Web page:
© 2015 Becky Laney of Becky's Book Reviews

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25. This Changes Everything, Part One

Naomi Klein’s This Changes Everything was a seriously depressing book for me. It took a long time to get through because I could not bear to read more than twenty or so pages at a time. The book can be more or less broken up into two parts, the bad news and there is still a chance to do something news. This will be the bad news post.

Of all the things I have read about climate change, Klein’s book stands out for a number of reasons. First and foremost, she takes the economic angle and attacks capitalism, particularly the neoliberal kind we have been living under since the 1980s. Second, she presents a viable economic alternative that would not only save us from cooking the planet, but that would raise the living conditions of not only poor countries but also the poor in wealthy countries to a level where everyone had enough — food, decent housing, and good health care. Yes, this takes a massive redistribution of wealth and a good many people won’t like it, but such a move is part of a social justice issue that addresses many of the wrongs wealthy countries have perpetrated against poor, undeveloped and developing countries for hundreds of years.

Klein’s book is filled with lots and lots of facts and numbers. I won’t go into the details of those, if you want them, read the book or do some Googling or visit 350.org. I’m going to stay high level or else there will be more than two posts about this book. So let’s start where we are right now:

So we are left with a stark choice: allow climate change disruption to change everything about our world, or change pretty much everything about our economy to avoid that fate. But we need to be very clear: because of our decades of collective denial, no gradual, incremental options are now available to us. Gentle tweaks to the status quo stopped being a climate option when we supersized the American Dream in the 1990s, and then proceeded to take it global.

In other words, if we had begun immediately cutting emissions after the World Conference on the Changing Atmosphere in 1988, we’d be in pretty good shape right now because we could have gone about the whole thing gradually. But since we haven’t done that, in order to limit global warming to 2C (which is still huge and will cause, and is already causing as we move toward that number, untold disasters) we have to make drastic changes immediately and take less than a decade to get to the targeted reduction in emissions required. What kind of cuts are we talking about? Try 8-10% every year.

I was not surprised to learn about the horrors perpetrated by the extraction companies (coal, gas, oil) against the environment, people and even governments. I was, however, surprised to learn that some of the largest and most respected environmental groups take money from extraction companies and in the case of The Nature Conservancy, even have their own oil well on land that they are supposed to be protecting from oil drilling. I have lost all respect for them as well as WWF (World Wildlife Fund), World Resources Institute, the Environmental Defense Fund, and Conservation International. The Sierra Club was also extraction friendly for quite some time until a few years ago when they got a new president who put an end to that.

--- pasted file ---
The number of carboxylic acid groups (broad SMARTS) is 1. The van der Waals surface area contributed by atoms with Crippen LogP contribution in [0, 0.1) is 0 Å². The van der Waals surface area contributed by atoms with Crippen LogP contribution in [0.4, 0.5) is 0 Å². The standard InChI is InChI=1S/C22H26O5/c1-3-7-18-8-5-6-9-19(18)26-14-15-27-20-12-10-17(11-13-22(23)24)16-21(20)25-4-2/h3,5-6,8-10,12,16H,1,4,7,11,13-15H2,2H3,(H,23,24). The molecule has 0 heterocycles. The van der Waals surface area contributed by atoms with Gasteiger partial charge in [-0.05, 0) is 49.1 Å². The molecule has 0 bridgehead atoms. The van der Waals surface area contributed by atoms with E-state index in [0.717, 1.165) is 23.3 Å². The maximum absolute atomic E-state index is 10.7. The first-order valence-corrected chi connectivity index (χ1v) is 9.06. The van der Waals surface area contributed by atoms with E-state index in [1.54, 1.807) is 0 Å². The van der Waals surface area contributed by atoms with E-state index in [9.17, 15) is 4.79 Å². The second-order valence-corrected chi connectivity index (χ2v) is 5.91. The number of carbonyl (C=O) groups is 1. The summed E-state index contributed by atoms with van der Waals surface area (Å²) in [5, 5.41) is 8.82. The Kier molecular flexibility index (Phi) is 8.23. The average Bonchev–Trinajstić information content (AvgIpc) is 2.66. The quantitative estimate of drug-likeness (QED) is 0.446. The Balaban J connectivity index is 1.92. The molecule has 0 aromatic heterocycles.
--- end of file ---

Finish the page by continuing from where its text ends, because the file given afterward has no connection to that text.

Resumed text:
Unless we leave the oil and coal and natural gas in the ground there is at this point no “safe” emissions level. The free market is not going save us nor is technology. “Buying green” has become a thing, and yes, it is good to buy recycled products when you need them. The trouble is the free market tells us to buy in the first place. Buying green is not going to buy us into a livable environment. Not buying at all is what helps. But our economy is based on consumption and if we don’t buy, things go wrong. If we do buy, things go even more wrong.

Bill Gates (Microsoft) and Richard Branson (Virgin Group) among others are convinced technology will save us. They don’t think we should have to change anything we are doing at all and are funneling money into research that is looking for ways to suck carbon from the air. Still others are seriously considering geoengineering as a viable solution. Let’s make giant mirrors to reflect the sun away from our atmosphere! No, better yet, let’s go for the “Pinatubo option” and spray sulfur dioxide into the atmosphere! Problem is, while we know volcanic eruptions like Pinatubo had a cooling effect on the climate, we have no idea how it works and have no control over what happens up in the atmosphere and if we screw up there is nothing we can to about it. Not only that, climate models (and studies from the Pinatubo eruption) tend to reveal that such a maneuver would cause severe drought over a large area of Africa and South Asia. But somehow that is okay because why? The industrialized north will be saved and we can continue on our merry way without making any sacrifice other than then maybe sending food aid to all the starving millions. Of course, this is only a guess as to what would happen, we could also find ourselves suddenly in a Snowpiercer-like situation.

So if technology or the free market won’t save us, if the extraction companies refuse to cease operations and our politicians aren’t doing anything at all or not nearly enough, what can possibly be done? It looks pretty bleak but there is a small crack of hope. More on that tomorrow.


Filed under: Books, Nonfiction, Reviews Tagged: climate change